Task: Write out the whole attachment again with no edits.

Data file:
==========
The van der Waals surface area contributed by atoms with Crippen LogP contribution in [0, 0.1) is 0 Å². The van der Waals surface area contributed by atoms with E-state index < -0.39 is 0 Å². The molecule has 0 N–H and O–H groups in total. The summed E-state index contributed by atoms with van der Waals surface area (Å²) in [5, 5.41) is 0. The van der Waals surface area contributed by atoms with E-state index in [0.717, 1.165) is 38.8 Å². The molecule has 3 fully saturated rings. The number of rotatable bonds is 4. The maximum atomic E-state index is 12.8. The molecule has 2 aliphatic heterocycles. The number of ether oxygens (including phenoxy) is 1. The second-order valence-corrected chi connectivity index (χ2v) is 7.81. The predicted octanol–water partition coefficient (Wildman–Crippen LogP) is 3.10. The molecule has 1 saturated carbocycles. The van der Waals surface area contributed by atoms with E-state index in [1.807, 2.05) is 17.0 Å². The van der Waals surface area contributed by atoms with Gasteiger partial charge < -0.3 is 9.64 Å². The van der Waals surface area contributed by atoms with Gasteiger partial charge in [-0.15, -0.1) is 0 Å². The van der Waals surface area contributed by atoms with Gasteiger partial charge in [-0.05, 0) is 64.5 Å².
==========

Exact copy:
The van der Waals surface area contributed by atoms with Crippen LogP contribution in [0, 0.1) is 0 Å². The van der Waals surface area contributed by atoms with E-state index < -0.39 is 0 Å². The molecule has 0 N–H and O–H groups in total. The summed E-state index contributed by atoms with van der Waals surface area (Å²) in [5, 5.41) is 0. The van der Waals surface area contributed by atoms with E-state index in [0.717, 1.165) is 38.8 Å². The molecule has 3 fully saturated rings. The number of rotatable bonds is 4. The maximum atomic E-state index is 12.8. The molecule has 2 aliphatic heterocycles. The number of ether oxygens (including phenoxy) is 1. The second-order valence-corrected chi connectivity index (χ2v) is 7.81. The predicted octanol–water partition coefficient (Wildman–Crippen LogP) is 3.10. The molecule has 1 saturated carbocycles. The van der Waals surface area contributed by atoms with E-state index in [1.807, 2.05) is 17.0 Å². The van der Waals surface area contributed by atoms with Gasteiger partial charge < -0.3 is 9.64 Å². The van der Waals surface area contributed by atoms with Gasteiger partial charge in [-0.15, -0.1) is 0 Å². The van der Waals surface area contributed by atoms with Gasteiger partial charge in [-0.05, 0) is 64.5 Å².